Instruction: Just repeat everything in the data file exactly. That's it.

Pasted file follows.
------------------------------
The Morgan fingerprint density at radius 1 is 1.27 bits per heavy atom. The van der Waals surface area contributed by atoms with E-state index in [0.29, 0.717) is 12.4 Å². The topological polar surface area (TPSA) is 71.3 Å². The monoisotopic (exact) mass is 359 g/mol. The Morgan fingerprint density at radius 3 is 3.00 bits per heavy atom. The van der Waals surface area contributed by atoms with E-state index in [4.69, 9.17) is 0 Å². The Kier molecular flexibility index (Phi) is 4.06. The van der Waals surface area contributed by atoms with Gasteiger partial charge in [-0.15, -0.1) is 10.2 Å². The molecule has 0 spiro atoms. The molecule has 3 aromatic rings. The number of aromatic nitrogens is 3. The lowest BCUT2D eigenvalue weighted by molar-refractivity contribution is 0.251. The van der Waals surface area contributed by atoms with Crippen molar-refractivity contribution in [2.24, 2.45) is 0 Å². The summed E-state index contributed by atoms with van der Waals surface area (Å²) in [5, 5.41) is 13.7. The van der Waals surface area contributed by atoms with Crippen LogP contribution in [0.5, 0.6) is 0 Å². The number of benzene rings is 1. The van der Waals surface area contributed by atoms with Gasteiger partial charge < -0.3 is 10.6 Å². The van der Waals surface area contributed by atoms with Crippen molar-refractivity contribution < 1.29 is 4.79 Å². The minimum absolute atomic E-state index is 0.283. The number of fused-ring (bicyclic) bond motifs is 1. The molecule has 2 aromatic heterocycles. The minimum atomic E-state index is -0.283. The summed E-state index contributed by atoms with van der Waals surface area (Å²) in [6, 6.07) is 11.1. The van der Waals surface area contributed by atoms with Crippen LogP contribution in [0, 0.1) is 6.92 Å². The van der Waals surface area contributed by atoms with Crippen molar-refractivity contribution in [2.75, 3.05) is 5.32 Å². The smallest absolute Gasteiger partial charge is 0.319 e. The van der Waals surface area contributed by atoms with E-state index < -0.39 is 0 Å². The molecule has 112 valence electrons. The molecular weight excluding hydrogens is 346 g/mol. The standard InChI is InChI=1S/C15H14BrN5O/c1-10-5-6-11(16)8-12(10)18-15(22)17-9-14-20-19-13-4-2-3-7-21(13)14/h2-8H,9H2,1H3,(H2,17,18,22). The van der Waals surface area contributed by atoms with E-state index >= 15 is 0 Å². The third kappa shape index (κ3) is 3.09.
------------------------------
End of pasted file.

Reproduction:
The Morgan fingerprint density at radius 1 is 1.27 bits per heavy atom. The van der Waals surface area contributed by atoms with E-state index in [0.29, 0.717) is 12.4 Å². The topological polar surface area (TPSA) is 71.3 Å². The monoisotopic (exact) mass is 359 g/mol. The Morgan fingerprint density at radius 3 is 3.00 bits per heavy atom. The van der Waals surface area contributed by atoms with E-state index in [4.69, 9.17) is 0 Å². The Kier molecular flexibility index (Phi) is 4.06. The van der Waals surface area contributed by atoms with Gasteiger partial charge in [-0.15, -0.1) is 10.2 Å². The molecule has 0 spiro atoms. The molecule has 3 aromatic rings. The number of aromatic nitrogens is 3. The lowest BCUT2D eigenvalue weighted by molar-refractivity contribution is 0.251. The van der Waals surface area contributed by atoms with Crippen molar-refractivity contribution in [2.24, 2.45) is 0 Å². The summed E-state index contributed by atoms with van der Waals surface area (Å²) in [5, 5.41) is 13.7. The van der Waals surface area contributed by atoms with Crippen LogP contribution in [0.5, 0.6) is 0 Å². The number of benzene rings is 1. The van der Waals surface area contributed by atoms with Gasteiger partial charge < -0.3 is 10.6 Å². The van der Waals surface area contributed by atoms with Crippen molar-refractivity contribution < 1.29 is 4.79 Å². The minimum absolute atomic E-state index is 0.283. The number of fused-ring (bicyclic) bond motifs is 1. The molecule has 2 aromatic heterocycles. The minimum atomic E-state index is -0.283. The summed E-state index contributed by atoms with van der Waals surface area (Å²) in [6, 6.07) is 11.1. The van der Waals surface area contributed by atoms with Crippen LogP contribution in [0, 0.1) is 6.92 Å². The van der Waals surface area contributed by atoms with Crippen molar-refractivity contribution in [2.75, 3.05) is 5.32 Å². The smallest absolute Gasteiger partial charge is 0.319 e. The van der Waals surface area contributed by atoms with E-state index < -0.39 is 0 Å². The molecule has 112 valence electrons. The molecular weight excluding hydrogens is 346 g/mol. The standard InChI is InChI=1S/C15H14BrN5O/c1-10-5-6-11(16)8-12(10)18-15(22)17-9-14-20-19-13-4-2-3-7-21(13)14/h2-8H,9H2,1H3,(H2,17,18,22). The van der Waals surface area contributed by atoms with E-state index >= 15 is 0 Å². The third kappa shape index (κ3) is 3.09.